This class involves a six day backpacking trip during the month of March. I was beyond excited about going on this long of a trip. 
The Route: Whitehouse Trailhead south to Lee’s Ferry
Day 1 – We arrived at the trailhead and would spend the first night at the trailhead. We had a few hours to kill before we needed to setup beds for the night and get ready for the first few miles of hiking in the morning. We played Bocci Ball next to the river and threw rocks at sticks. You know, what all people do to kill time.

Day 2 – The adventure begins. Adventure is the right word for this day because a lot happened on the first day of hiking. We had a lot of ground to cover, as the first night on the trail would be at the confluence of Buckskin Gulch and the Paria River. The water level at this time of year was at an abnormally high level. The week prior to our departure, the water discharge level at Lee’s Ferry was over 200 cubic feet per second. In other words, too high for anyone to hike down. Water level when we got there was mostly never above our knees at the highest, and we were prepared however for lots of time in the water.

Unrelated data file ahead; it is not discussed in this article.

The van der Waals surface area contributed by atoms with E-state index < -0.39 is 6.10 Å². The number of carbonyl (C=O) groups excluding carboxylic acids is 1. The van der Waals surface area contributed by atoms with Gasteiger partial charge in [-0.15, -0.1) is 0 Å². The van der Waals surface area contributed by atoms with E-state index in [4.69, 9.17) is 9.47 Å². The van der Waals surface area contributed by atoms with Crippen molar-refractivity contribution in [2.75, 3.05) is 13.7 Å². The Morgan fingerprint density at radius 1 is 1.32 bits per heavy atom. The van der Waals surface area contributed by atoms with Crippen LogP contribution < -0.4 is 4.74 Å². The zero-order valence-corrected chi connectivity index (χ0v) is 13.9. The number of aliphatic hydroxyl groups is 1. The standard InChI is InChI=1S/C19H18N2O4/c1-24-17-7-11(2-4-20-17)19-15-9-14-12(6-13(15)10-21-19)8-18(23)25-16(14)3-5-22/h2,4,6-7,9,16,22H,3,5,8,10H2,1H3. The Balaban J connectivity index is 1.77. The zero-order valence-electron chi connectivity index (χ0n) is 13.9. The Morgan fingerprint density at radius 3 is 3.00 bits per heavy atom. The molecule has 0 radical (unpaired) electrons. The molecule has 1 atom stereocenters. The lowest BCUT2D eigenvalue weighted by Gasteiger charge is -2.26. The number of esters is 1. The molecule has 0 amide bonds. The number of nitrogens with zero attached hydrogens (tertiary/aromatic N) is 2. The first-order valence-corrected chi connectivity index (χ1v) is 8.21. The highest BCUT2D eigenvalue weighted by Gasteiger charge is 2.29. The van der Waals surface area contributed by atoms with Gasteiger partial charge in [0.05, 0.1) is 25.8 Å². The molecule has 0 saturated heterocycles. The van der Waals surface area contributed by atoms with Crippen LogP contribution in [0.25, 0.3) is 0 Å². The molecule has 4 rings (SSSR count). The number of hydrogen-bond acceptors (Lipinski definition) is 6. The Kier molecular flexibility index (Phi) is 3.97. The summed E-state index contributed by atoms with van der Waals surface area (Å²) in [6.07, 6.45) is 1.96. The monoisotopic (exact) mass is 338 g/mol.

Our first ten seconds on the trail involved a river crossing, and over the next mile we either crossed the river at least eight times, or walked in the water cause the walls of the canyon were surrounded by sloppy mud. The mud would become our enemy for the next four days. After several miles we entered the narrows of the canyon. In some areas of the canyon, the walls are maybe ten feet apart from each other. A truly beautiful sight!
By this time it was getting later into the afternoon, the time we call the witching hour (5pm) was soon approaching. We entered a spot of the trail where we had to truly get wet. 
Excuse the language – it was cold and miserable!

We had hiked almost 11 miles at this point in the day and we were tired and cold from being in the narrows of the canyon for so long. Through much of the narrows we were hiking in water up to mid thigh and then we came to a section where we had no choice but to get wet. A depth we referred to as nipple deep. I went through and was soaked, and the remaining seven of us all had to go through too. If you’ve never been in a situation like that, then it’s hard to understand. This is a level of discomfort and moral destroyer like no other. The water temperature in the canyon at this point was maybe 40 degrees. This is where everything changed.